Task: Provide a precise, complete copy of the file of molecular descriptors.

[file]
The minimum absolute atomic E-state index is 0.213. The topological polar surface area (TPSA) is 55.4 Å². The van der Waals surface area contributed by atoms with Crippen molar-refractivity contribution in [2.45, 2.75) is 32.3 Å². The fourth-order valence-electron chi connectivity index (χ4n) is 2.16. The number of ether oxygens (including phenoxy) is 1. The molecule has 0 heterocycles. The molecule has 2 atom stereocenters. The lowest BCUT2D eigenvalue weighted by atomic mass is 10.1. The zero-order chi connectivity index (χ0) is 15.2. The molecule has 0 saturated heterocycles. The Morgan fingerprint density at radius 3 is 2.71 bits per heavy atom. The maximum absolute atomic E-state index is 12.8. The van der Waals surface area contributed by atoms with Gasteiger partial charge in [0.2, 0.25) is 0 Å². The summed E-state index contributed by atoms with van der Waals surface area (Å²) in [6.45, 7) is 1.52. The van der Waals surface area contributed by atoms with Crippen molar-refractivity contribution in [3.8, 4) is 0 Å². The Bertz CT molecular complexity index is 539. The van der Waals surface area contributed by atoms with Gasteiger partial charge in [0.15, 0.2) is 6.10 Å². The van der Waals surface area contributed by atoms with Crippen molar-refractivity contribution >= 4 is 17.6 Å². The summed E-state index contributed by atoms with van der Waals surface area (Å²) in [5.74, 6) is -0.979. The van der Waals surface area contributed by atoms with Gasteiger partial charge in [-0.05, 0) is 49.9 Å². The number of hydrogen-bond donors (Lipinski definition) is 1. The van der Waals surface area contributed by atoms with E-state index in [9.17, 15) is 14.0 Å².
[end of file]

The minimum absolute atomic E-state index is 0.213. The topological polar surface area (TPSA) is 55.4 Å². The van der Waals surface area contributed by atoms with Crippen molar-refractivity contribution in [2.45, 2.75) is 32.3 Å². The fourth-order valence-electron chi connectivity index (χ4n) is 2.16. The number of ether oxygens (including phenoxy) is 1. The molecule has 0 heterocycles. The molecule has 2 atom stereocenters. The lowest BCUT2D eigenvalue weighted by atomic mass is 10.1. The zero-order chi connectivity index (χ0) is 15.2. The molecule has 0 saturated heterocycles. The Morgan fingerprint density at radius 3 is 2.71 bits per heavy atom. The maximum absolute atomic E-state index is 12.8. The van der Waals surface area contributed by atoms with Gasteiger partial charge in [0.2, 0.25) is 0 Å². The summed E-state index contributed by atoms with van der Waals surface area (Å²) in [6.45, 7) is 1.52. The van der Waals surface area contributed by atoms with Crippen molar-refractivity contribution in [3.8, 4) is 0 Å². The Bertz CT molecular complexity index is 539. The van der Waals surface area contributed by atoms with Gasteiger partial charge in [0.15, 0.2) is 6.10 Å². The van der Waals surface area contributed by atoms with Crippen molar-refractivity contribution >= 4 is 17.6 Å². The summed E-state index contributed by atoms with van der Waals surface area (Å²) in [5.74, 6) is -0.979. The van der Waals surface area contributed by atoms with Gasteiger partial charge in [-0.05, 0) is 49.9 Å². The number of hydrogen-bond donors (Lipinski definition) is 1. The van der Waals surface area contributed by atoms with E-state index in [9.17, 15) is 14.0 Å².